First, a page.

A forthcoming game called Elements of War takes weaponized weather-control as its central theme, “where armies manipulate the forces of nature to rain down destruction on their foes or gain a tactical advantage by transforming the battlefield with hurricanes, tornadoes and earthquakes.”
It is set in the United States in a period “after a secret military weather control experiment sets in motion a near-complete global climate collapse,” featuring “unconventional units” fighting “for control of fearsome weather-based weapons, granting them the power to use tornadoes, hurricanes, earthquakes, torrential rains and other forces of nature as weapons of war.”
The game comes out in February 2011, so I haven’t played it and am basing this solely on a recent press release; I thus can’t vouch for its actual execution or gameplay.
Nonetheless, I’m intrigued to see how the game’s “six weather-based weapons,” allowing players to “dominate and transform the battlefield with tornadoes, earthquakes, hurricanes and other elements of war, impacting supply lines, slowing troop movements and devastating the enemy,” work out.
The game promises “realistic destruction physics,” and I would hope that the weapons themselves—there is apparently an internal game list of what the designers call “‘What If’ Weaponry”—are actually interesting, and not just repurposed tanks, their cannons firing storms, or rifles shooting electrically-active lightning rounds or something similar.
In fact, the possibilities for genuinely reinvented tools of weather-warfare become pretty delirious after a point, whether it’s something as basic as shoulder-fired devices packed with microtornadic winds or whole fields sown with air-pressure bombs that generate inland hurricanes upon timed detonation.
Long-term seismic-resonance grenades; liquefaction earth-storms; Instant Glacier
In an article I often cite here, originally published in The Wilson Quarterly, weather historian James Fleming explains that, as early as World War II, “some in the military had already recognized the potential uses of weather modification, and the subject has remained on military minds ever since. In the 1940s, General George C. Kenney, commander of the Strategic Air Command, declared, ‘The nation which first learns to plot the paths of air masses accurately and learns to control the time and place of precipitation will dominate the globe.'”
Howard T. Orville, President Dwight D. Eisenhower’s weather adviser, published an influential 1954 article in Collier’s that included a variety of scenarios for using weather as a weapon of warfare. Planes would drop hundreds of balloons containing seeding crystals into the jet stream. Downstream, when the fuses on the balloons exploded, the crystals would fall into the clouds, initiating rain and miring enemy operations. The Army Ordnance Corps was investigating another technique: loading silver iodide and carbon dioxide into 50-caliber tracer bullets that pilots could fire into clouds. A more insidious technique would strike at an adversary’s food supply by seeding clouds to rob them of moisture before they reached enemy agricultural areas. Speculative and wildly optimistic ideas such as these from official sources, together with threats that the Soviets were aggressively pursuing weather control, triggered what Newsweek called “a weather race with the Russians,” and helped fuel the rapid expansion of meteorological research in all areas, including the creation of the National Center for Atmospheric Research, which was established in 1960.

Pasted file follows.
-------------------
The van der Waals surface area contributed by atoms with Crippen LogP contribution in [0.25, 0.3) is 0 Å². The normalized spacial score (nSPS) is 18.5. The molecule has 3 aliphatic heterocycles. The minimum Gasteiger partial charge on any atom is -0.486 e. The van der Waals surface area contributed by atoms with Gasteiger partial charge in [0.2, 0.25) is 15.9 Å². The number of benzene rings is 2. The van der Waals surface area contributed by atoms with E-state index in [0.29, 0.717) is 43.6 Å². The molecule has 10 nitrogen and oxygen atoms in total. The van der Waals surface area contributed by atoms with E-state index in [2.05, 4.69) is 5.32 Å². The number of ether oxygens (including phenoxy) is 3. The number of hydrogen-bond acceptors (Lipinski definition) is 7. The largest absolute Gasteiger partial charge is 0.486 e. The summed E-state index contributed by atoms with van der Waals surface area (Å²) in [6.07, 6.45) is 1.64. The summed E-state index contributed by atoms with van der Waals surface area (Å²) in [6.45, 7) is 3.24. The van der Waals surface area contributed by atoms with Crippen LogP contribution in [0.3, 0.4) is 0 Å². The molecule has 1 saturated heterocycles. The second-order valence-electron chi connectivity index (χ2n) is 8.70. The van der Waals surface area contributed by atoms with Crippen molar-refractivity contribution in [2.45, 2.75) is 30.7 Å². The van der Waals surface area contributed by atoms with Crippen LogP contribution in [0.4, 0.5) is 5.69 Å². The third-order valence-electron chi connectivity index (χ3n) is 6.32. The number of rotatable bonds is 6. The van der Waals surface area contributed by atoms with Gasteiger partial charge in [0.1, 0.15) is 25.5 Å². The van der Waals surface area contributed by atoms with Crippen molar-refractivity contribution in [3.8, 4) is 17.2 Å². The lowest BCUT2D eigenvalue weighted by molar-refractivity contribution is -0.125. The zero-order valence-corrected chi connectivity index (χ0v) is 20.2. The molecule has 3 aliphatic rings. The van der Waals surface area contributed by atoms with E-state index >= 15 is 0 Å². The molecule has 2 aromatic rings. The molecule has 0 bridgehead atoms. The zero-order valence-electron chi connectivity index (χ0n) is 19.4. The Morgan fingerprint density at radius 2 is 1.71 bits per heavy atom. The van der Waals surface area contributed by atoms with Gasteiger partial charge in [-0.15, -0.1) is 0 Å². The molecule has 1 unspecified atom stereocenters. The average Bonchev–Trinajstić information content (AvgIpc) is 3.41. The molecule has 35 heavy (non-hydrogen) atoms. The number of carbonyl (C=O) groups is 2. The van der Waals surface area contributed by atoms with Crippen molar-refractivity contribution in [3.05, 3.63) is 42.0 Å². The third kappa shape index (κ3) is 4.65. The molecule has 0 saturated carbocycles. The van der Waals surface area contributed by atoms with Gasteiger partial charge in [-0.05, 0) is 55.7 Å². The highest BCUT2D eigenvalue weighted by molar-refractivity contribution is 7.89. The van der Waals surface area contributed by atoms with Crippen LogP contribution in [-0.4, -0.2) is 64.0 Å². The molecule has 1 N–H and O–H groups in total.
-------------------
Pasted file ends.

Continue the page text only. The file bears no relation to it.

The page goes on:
Many of these climatological strategies ultimately came together in the form of Operation Popeye, during the Vietnam War. As Fleming explains, “Operating out of Udorn Air Base, Thailand, without the knowledge of the Thai government or almost anyone else, but with the full and enthusiastic support of presidents Lyndon B. Johnson and Richard M. Nixon, the Air Weather Service flew more than 2,600 cloud seeding sorties and expended 47,000 silver iodide flares over a period of approximately five years at an annual cost of some $3.6 million.”
In any case, I could go on and on about weaponized climatology; for now, it seems no surprise that weather-weapons would be making their way as offensive tools into new computer games.